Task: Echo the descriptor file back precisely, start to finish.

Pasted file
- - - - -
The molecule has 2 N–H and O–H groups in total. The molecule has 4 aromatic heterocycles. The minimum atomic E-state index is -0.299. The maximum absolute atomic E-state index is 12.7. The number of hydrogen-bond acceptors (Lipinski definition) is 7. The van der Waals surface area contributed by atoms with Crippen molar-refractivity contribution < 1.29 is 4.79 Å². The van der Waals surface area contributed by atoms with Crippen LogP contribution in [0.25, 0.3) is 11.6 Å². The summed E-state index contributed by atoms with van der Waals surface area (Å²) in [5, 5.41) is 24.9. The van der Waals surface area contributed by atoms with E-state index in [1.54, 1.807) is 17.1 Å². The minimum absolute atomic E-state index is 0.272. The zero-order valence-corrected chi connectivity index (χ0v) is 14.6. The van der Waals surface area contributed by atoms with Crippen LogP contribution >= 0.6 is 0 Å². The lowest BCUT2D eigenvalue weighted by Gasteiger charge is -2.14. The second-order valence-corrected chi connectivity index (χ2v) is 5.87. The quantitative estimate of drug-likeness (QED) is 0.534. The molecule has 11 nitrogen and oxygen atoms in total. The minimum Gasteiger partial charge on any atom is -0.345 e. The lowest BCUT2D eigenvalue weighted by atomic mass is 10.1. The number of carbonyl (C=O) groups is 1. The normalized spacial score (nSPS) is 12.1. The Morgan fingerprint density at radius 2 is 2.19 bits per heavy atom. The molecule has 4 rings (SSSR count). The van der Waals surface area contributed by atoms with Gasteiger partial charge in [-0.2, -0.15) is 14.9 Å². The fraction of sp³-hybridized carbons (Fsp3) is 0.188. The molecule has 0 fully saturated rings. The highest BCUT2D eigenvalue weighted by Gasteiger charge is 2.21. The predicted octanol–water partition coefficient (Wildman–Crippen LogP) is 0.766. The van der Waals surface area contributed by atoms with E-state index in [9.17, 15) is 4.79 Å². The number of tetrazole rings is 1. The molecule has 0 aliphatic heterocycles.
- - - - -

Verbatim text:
The molecule has 2 N–H and O–H groups in total. The molecule has 4 aromatic heterocycles. The minimum atomic E-state index is -0.299. The maximum absolute atomic E-state index is 12.7. The number of hydrogen-bond acceptors (Lipinski definition) is 7. The van der Waals surface area contributed by atoms with Crippen molar-refractivity contribution < 1.29 is 4.79 Å². The van der Waals surface area contributed by atoms with Crippen LogP contribution in [0.25, 0.3) is 11.6 Å². The summed E-state index contributed by atoms with van der Waals surface area (Å²) in [5, 5.41) is 24.9. The van der Waals surface area contributed by atoms with E-state index in [1.54, 1.807) is 17.1 Å². The minimum absolute atomic E-state index is 0.272. The zero-order valence-corrected chi connectivity index (χ0v) is 14.6. The van der Waals surface area contributed by atoms with Crippen LogP contribution >= 0.6 is 0 Å². The lowest BCUT2D eigenvalue weighted by Gasteiger charge is -2.14. The second-order valence-corrected chi connectivity index (χ2v) is 5.87. The quantitative estimate of drug-likeness (QED) is 0.534. The molecule has 11 nitrogen and oxygen atoms in total. The minimum Gasteiger partial charge on any atom is -0.345 e. The lowest BCUT2D eigenvalue weighted by atomic mass is 10.1. The number of carbonyl (C=O) groups is 1. The normalized spacial score (nSPS) is 12.1. The Morgan fingerprint density at radius 2 is 2.19 bits per heavy atom. The molecule has 4 rings (SSSR count). The van der Waals surface area contributed by atoms with Gasteiger partial charge in [-0.2, -0.15) is 14.9 Å². The fraction of sp³-hybridized carbons (Fsp3) is 0.188. The molecule has 0 fully saturated rings. The highest BCUT2D eigenvalue weighted by Gasteiger charge is 2.21. The predicted octanol–water partition coefficient (Wildman–Crippen LogP) is 0.766. The van der Waals surface area contributed by atoms with E-state index in [9.17, 15) is 4.79 Å². The number of tetrazole rings is 1. The molecule has 0 aliphatic heterocycles.